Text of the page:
Haute couture but affordable. Unique, “I-know-that-designer-from-a-mile-away” pieces that don’t break the bank. Designer collaborations may just make this a reality, but are they worth the purchase? Read on to find out.
Origins of creative collaborations
Designer collaborations date back to the times of Salvador Dali. In 1937 the iconic artist partnered with Elsa Schiaparalli, the quirky queen of shock and awe, to create their first garment together, titled “The Lobster Dress”. This silk organza evening gown, covered in a large lobster motif, was then worn by controversial figure, Wallis Simpson on the cover of Vogue (for context, Prince Edward abdicated the throne for Simpson 3 months prior). The next year, they dipped their feet into a second collab – one of even more significance. Covered in an illusion rip print, “The Tears Dress” was deemed iconic and avant-garde upon release. In hindsight that garment was a snapshot to the disarrayed state of Europe at the brink of the Second World War.
The rise of an effective marketing tool
Collabs took a very different form in the 2000s. Retro was back. In a stroke of genius, Louis Vuitton pulledartist Takashi Murakami on board in 2003. Known for his bright, outlandish work, he brought a lighthearted but vivid statement to a classic brand. The dawn of the colorful monogram! The collection’s exclusivity meant it became a badge of not only connections but also a culturally “superior” knowledge of art.
Around the same time, fast fashion was climbing. Suddenly, investments in select fashion staples turned into splurges in trending items. Karl Lagerfeld took advantage of this in 2004 with his collection for H&M; it was a fraction of the price of any of the Fendior Chanel pieces he had designed, yet carried his aesthetic and brand value. His classic elevated style was always aspirational, and now attainable. The collection sold out in seconds. H&M has since then leased 18 collaboration collections.
Collaborations have created a way of widening brand audiences. With the growth of skate and hip-hop subcultures, brands began targeting “streetwear” collections towards these new audiences. Adidas upped its game – bringing on designers like Raf Simons and Kanye West to raise their brand price point through premium but attainable products like sneakers. In 2017 Louis Vuitton took on skate and clothing brand Supreme to create a runway line – the first time streetwear made it onto center stage at Paris Fashion Week. Virgil Abloh created industrial streetwear label Off-White. When was the last time you saw their big X or bold font on something? The answer might be “pretty recently. They are almost solely known for their collaborations with everyone from luxury luggage maker Rimowa to mineral water brand Evian to even Swedish furniture giant IKEA.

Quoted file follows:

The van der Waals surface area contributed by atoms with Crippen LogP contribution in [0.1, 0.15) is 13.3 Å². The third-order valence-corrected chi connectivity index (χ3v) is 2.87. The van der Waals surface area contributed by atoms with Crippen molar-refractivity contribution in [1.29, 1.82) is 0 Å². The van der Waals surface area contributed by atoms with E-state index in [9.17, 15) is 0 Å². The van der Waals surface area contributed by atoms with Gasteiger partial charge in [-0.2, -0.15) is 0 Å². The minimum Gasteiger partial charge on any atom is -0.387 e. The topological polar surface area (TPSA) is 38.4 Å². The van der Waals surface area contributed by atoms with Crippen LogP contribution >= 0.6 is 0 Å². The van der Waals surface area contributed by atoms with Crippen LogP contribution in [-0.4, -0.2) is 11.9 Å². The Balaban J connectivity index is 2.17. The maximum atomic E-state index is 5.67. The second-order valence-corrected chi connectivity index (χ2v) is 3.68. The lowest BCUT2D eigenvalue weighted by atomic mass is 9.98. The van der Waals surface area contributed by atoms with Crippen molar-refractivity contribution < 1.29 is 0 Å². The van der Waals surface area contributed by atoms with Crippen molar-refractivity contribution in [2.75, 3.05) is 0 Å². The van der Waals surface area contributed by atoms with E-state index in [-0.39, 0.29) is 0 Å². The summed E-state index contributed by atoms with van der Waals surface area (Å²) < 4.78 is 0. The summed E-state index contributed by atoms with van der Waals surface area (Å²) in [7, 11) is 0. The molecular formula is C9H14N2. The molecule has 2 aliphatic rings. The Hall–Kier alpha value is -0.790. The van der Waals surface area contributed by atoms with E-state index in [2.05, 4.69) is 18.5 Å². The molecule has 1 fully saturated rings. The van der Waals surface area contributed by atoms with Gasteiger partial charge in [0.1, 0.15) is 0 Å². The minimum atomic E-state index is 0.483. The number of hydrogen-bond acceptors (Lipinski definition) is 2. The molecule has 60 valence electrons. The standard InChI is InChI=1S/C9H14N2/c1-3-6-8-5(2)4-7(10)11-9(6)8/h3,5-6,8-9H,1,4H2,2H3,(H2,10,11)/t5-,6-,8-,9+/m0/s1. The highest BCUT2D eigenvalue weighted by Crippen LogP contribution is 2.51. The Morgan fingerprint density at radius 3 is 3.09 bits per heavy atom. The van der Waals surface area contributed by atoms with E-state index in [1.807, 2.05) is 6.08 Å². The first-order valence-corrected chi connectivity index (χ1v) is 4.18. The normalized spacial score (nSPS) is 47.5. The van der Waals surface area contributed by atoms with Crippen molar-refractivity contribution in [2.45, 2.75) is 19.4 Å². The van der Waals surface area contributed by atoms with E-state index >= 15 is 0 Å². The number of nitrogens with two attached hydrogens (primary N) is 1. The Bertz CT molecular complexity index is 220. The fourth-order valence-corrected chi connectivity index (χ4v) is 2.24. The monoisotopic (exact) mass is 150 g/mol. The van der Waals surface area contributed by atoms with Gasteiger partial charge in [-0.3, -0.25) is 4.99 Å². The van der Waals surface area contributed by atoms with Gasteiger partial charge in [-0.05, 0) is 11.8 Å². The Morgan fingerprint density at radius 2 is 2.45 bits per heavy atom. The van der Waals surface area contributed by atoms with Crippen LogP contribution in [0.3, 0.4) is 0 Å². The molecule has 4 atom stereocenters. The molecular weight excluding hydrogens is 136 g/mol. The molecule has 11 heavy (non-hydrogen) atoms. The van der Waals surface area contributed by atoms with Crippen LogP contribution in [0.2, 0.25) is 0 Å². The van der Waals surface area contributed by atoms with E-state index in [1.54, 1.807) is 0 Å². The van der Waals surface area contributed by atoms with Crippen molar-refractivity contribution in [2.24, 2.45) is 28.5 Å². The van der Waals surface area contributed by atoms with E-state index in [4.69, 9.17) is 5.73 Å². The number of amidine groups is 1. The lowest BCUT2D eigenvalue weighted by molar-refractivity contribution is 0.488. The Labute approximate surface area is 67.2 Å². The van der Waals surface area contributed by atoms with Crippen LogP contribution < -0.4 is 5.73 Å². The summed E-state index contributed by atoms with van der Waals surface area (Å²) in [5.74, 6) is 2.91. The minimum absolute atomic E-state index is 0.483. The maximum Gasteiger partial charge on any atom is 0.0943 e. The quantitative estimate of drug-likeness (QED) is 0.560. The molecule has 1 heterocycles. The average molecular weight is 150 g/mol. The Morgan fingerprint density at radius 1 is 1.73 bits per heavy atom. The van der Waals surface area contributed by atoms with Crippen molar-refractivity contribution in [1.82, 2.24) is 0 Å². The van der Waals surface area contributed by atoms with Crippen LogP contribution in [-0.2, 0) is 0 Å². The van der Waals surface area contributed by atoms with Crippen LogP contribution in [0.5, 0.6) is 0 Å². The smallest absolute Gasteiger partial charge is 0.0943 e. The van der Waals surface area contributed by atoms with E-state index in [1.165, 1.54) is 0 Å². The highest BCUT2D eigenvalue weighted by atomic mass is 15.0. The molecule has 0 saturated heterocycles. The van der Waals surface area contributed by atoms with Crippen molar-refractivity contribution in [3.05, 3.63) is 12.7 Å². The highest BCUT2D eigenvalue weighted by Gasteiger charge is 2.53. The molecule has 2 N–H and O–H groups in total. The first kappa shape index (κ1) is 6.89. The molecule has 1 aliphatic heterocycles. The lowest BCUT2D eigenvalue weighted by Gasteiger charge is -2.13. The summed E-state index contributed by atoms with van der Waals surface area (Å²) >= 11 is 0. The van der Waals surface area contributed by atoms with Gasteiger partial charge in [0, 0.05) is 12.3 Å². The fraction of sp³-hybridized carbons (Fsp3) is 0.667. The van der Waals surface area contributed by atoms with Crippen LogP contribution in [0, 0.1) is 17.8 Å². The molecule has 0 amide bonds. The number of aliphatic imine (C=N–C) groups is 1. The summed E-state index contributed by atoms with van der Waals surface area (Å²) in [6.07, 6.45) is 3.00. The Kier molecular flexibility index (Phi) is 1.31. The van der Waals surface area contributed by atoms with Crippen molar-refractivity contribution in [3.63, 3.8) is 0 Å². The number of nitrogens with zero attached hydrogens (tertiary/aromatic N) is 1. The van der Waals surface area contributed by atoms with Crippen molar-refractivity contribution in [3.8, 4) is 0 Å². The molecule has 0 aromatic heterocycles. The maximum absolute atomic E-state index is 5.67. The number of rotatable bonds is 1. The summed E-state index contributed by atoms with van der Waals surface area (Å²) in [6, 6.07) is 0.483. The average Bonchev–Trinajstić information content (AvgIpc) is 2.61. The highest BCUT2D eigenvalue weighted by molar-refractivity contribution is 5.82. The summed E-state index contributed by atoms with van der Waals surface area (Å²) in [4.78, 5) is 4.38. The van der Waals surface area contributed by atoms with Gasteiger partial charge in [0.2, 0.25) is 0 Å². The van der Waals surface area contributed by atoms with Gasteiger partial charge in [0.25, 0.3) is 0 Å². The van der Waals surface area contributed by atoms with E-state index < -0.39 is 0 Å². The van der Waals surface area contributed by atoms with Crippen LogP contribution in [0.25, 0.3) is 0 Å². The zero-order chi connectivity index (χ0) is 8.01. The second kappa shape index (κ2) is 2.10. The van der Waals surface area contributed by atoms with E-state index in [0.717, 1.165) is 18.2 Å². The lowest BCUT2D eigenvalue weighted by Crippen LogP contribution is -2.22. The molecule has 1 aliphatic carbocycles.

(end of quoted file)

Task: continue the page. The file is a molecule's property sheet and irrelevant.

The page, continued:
A new boring norm or a new avant garde?
In the past decade, the expansion in the collaboration phenomenon has made it ever-present. Dior x Kaws, Beyonce x Balmain, Hermes x Apple Watch – the list goes on. I am personally in two minds when it comes to designer collabs. When looking back at the origins of high fashion and art partnerships, I’m inspired by the unusual and innovative take on garments that the Dali’s of the world provided. Whenever a collaboration occurred it was to create a larger concept from both perspectives; something shocking and iconic, haute couture and an art piece.
Of late, the novelty has worn off. “Are you even a fashion designer if you don’t collaborate with other brands?” asks Vogue. It has become a marketing tool – and a good one at that. Two audiences for the price of one? Check. Lower/more accessible or higher/more exclusive price points without compromising branding? Check. Viral-ity? Check. The real question is will the designers bastardize their individual creative visions for the value of a shared brand? Or will the final product truly be an aggregate of both?
In a world currently seeing mass social change, where revolutionary collective movements and innovative thinking are on their steepest upswing, my hope is that collaborations within fashion come back to their avant-garde origins. The Vetements x Juicy Couture, while comfortable, did not take off because it didn’t wow its audience. However, Iris van Herpen’s moving component dresses – made from traditional fabrics perfectly balanced with aluminum and stainless steel – are an innovative bridge between fashion and technology. Her collaboration with experimental sculptor Philip Beesley and architect Rolf Seifert made perfect sense.
Officials banned Serena Williams’ 2018 French Open custom catsuit, made specifically to reduce the athlete’s postpartum blood clots. She openly defied the gender-biased policing by creating a custom tutu with Off-White and Nike. Amidst all the slapping of one logo on another company’s product to leverage brand value, the real gems come from collaboration for a purpose. The future of collabs lie in their origin: true joint-forcestatements between two artists.
– Written by Sana Kothari